The current state of the art neuroimaging in patients with acute stroke presenting 6–24 hours after symptom onset includes CT or MRI perfusion sequences for delineating volumes of the core infarct and ischemic penumbra. These imaging derived volumes together with clinical neurological symptom severity are the parameters driving the decision for endovascular therapy in the 6–24 hour time window for large vessel occlusion. As per current AHA guidelines no consideration is taken for the eloquence of the tissue at risk.
Here we show an original machine learning method using perfusion MRI for predicting the expected motor improvement of reperfusing the tissue at risk in acute stroke. The ISLES 2015 data set which included diffusion and perfusion MRI as well as expert delineated core infarct and ischemic penumbra in 30 patients with acute stroke was used to train a Convolutional Neuroal Network model. The model output label maps indicating core infarct and ischemic penumbra. These maps were subsequently transformed into standard MNI space and overlaid onto a probabilistic map of motor regions. Percent overlap with primary motor, premotor and supplementary motor areas were calculated for the core infarct and ischemic penumbra. External technical performance was evaluated using clinical acute stroke MRI exams from our institution. The model derived volumes closely resembled those of the commercial RAPID software for these patients. Visual examination of the standard MNI space maps showed good anatomical alignment and correspondance of the motor areas. A software prototype generating an automatic report was developed (figure 1).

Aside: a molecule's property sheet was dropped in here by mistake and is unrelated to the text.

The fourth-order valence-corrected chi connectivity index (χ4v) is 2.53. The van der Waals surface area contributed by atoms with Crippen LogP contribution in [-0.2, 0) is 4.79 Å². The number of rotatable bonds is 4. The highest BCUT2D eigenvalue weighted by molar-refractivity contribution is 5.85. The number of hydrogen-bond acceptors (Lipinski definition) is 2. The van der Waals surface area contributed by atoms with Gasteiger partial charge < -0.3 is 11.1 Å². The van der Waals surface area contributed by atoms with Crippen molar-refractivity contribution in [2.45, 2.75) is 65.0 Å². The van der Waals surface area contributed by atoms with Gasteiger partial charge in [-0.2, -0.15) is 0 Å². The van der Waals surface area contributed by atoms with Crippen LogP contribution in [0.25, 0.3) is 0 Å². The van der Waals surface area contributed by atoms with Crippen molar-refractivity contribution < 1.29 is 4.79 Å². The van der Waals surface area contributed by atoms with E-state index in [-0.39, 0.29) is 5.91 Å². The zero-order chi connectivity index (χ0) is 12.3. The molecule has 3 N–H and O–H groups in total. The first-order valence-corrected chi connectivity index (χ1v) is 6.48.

The results show good technical performance of the Convolutional Neural Network model on acute stroke MRI on an independent data set. The degree of core infarcts and penumbra involvement of anatomical motor areas could be rapidly calculated using regular commercial computer hardware. Further investigation with a prospective clinical study is required for testing the clinical efficacy and possible improvement in clinical outcome prediction using the model.
Disclosures H. Ullman: None. G. Duckwiler: None.
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